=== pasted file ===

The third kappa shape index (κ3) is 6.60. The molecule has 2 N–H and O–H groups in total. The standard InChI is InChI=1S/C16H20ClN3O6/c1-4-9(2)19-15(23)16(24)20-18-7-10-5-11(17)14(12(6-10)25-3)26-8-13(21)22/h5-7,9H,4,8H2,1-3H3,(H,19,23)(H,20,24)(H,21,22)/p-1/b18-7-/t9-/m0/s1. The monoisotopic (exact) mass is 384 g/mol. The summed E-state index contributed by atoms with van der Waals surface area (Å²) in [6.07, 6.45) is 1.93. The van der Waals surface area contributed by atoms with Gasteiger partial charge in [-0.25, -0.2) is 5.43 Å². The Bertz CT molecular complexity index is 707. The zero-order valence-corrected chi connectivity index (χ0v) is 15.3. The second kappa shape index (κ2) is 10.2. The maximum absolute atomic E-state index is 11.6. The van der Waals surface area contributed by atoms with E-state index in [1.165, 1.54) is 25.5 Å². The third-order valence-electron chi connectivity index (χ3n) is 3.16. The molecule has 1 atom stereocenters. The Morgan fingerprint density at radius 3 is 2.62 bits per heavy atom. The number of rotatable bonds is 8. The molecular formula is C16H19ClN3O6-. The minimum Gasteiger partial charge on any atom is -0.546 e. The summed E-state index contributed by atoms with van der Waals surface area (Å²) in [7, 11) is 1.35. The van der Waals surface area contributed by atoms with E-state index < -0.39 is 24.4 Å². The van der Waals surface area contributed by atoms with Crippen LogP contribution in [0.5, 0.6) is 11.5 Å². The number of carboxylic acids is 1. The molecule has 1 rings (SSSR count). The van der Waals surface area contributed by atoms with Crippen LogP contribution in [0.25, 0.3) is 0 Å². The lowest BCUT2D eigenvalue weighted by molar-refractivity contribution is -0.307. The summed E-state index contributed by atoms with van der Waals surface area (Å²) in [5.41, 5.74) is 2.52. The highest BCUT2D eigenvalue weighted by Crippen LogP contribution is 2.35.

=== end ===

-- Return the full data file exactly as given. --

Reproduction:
The third kappa shape index (κ3) is 6.60. The molecule has 2 N–H and O–H groups in total. The standard InChI is InChI=1S/C16H20ClN3O6/c1-4-9(2)19-15(23)16(24)20-18-7-10-5-11(17)14(12(6-10)25-3)26-8-13(21)22/h5-7,9H,4,8H2,1-3H3,(H,19,23)(H,20,24)(H,21,22)/p-1/b18-7-/t9-/m0/s1. The monoisotopic (exact) mass is 384 g/mol. The summed E-state index contributed by atoms with van der Waals surface area (Å²) in [6.07, 6.45) is 1.93. The van der Waals surface area contributed by atoms with Gasteiger partial charge in [-0.25, -0.2) is 5.43 Å². The Bertz CT molecular complexity index is 707. The zero-order valence-corrected chi connectivity index (χ0v) is 15.3. The second kappa shape index (κ2) is 10.2. The maximum absolute atomic E-state index is 11.6. The van der Waals surface area contributed by atoms with E-state index in [1.165, 1.54) is 25.5 Å². The third-order valence-electron chi connectivity index (χ3n) is 3.16. The molecule has 1 atom stereocenters. The Morgan fingerprint density at radius 3 is 2.62 bits per heavy atom. The number of rotatable bonds is 8. The molecular formula is C16H19ClN3O6-. The minimum Gasteiger partial charge on any atom is -0.546 e. The summed E-state index contributed by atoms with van der Waals surface area (Å²) in [7, 11) is 1.35. The van der Waals surface area contributed by atoms with E-state index < -0.39 is 24.4 Å². The van der Waals surface area contributed by atoms with Crippen LogP contribution in [0.5, 0.6) is 11.5 Å². The number of carboxylic acids is 1. The molecule has 1 rings (SSSR count). The van der Waals surface area contributed by atoms with Crippen LogP contribution in [0.25, 0.3) is 0 Å². The lowest BCUT2D eigenvalue weighted by molar-refractivity contribution is -0.307. The summed E-state index contributed by atoms with van der Waals surface area (Å²) in [5.41, 5.74) is 2.52. The highest BCUT2D eigenvalue weighted by Crippen LogP contribution is 2.35.